I finally read my horoscope: “You may not be able to get many others on board your crazy schemes, but once you start seeing some success, they should join in.”

Saturday, 23 Dec

“Your friends are there for you, so kick back and let them help out, even if you feel as if you owe them too much already.”

I do nothing except attend a wedding at night with a few friends, all of whom I’ve known since I was 13. I suppose the length of our friendship qualifies for me owing them “too much already”. At the wedding banquet, I decide to “kick back” and let everyone do everything for me. They pour me coffee, buy and serve me food, take photos for me, and hold the lift doors open for me.

I am living the life. If horoscopes were like this everyday, I would take them very seriously.

Sunday, 24 Dec

“You need to unburden yourself of a secret that has been eating away at you. Talk to a friend about it.”

At City Harvest’s Christmas service, I decide to be honest with a church member about being disinterested in Christianity. She is not a friend, and neither is this a secret that’s been eating away at me. But it feels good to “unburden”.

For the first time in 27 years, I feel liberated from the burden of trying to be a Christian.

Monday, 25 Dec

“You do not have enough information to make your big decision just yet. Cloister yourself away and do some research.”

I don’t know what “big decision” my horoscope thinks I am going to make. I don’t plan to get married, get a home, or get pregnant. My life’s biggest decision now involves deciding what dishes I should get with my cai png. 

Nonetheless, I take the latter part of the horoscope very seriously. After Christmas lunch with my relatives, I happily “cloister [myself] away” in my room for the rest of the day. I also “do some research” on important things, such as what Netflix show I should watch next after already binge-watching for four hours.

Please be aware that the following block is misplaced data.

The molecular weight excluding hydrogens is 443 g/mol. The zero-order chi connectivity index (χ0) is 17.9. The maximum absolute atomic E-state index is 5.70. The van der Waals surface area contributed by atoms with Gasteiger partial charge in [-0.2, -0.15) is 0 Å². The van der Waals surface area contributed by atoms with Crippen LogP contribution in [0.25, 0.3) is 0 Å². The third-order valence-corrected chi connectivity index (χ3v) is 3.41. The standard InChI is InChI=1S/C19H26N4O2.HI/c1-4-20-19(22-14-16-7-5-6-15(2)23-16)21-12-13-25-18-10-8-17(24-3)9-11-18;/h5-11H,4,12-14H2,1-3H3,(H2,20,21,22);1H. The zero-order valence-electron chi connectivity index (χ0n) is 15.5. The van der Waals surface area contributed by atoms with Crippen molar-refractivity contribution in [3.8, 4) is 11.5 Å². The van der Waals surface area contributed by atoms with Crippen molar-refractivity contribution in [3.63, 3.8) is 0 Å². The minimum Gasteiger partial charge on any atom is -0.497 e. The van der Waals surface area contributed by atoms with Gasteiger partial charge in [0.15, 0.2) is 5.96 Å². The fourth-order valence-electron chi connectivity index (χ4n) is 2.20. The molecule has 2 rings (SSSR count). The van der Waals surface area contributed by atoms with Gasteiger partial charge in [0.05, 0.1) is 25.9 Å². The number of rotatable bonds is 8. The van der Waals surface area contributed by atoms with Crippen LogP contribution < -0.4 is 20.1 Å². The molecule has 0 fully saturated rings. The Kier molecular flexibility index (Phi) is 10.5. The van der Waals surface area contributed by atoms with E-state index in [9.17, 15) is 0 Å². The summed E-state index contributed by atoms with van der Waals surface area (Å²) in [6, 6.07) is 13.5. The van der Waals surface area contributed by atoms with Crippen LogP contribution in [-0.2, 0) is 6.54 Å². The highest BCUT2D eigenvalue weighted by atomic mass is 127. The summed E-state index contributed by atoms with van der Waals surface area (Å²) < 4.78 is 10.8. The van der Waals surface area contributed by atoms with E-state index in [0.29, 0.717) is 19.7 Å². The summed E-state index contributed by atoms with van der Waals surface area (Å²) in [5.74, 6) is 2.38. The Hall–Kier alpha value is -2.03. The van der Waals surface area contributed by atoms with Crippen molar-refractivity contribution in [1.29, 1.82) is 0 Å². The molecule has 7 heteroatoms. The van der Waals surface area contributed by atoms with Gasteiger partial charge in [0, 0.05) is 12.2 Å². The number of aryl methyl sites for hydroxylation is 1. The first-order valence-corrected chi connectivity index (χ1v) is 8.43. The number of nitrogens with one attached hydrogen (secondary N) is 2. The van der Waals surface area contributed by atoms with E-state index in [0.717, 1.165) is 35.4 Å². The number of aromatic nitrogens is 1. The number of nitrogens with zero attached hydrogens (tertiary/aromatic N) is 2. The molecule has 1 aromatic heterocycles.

Tuesday, 26 Dec

There is no horoscope for today because there are no papers today. How will I live?

Wednesday, 27 Dec

“Your intensity enhances your relationships and makes life sweeter for everyone.”

I make it to today despite yesterday’s lack of a horoscope. I spend most of the day alone, apart from lunch with a new friend. Online, I catch up with a few older friends and we set up appointments for the rest of the year. I also bond with a female friend over issues relating to the male species.

Nothing is particularly intense, and I’m unsure if life is sweeter for anyone by virtue of being my friend.

I am reminded that friendship requires work, and that I have friends willing to work with me. That is, I suppose, pretty damn sweet.

I discover from this highly journalistic experiment how convenient it is to be convinced that horoscopes are true. Like religion, the Myers-Briggs Type Indicator, and every other arbitrary measure of human behaviour, people will see what they want to see.

That said, this shouldn’t stop you from reading horoscopes. They are entertaining, and if anything, they remind us that we have control over our own destiny if we don’t want certain predictions to happen.

But all in all, horoscopes shouldn’t be excuses for how life turns out. If your career is tanking or your dating life sucks, it’s time to look beyond the fact that you are an Aquarius-Pisces cusp born with Venus in Capricorn.

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Grace Yeoh Senior staff writer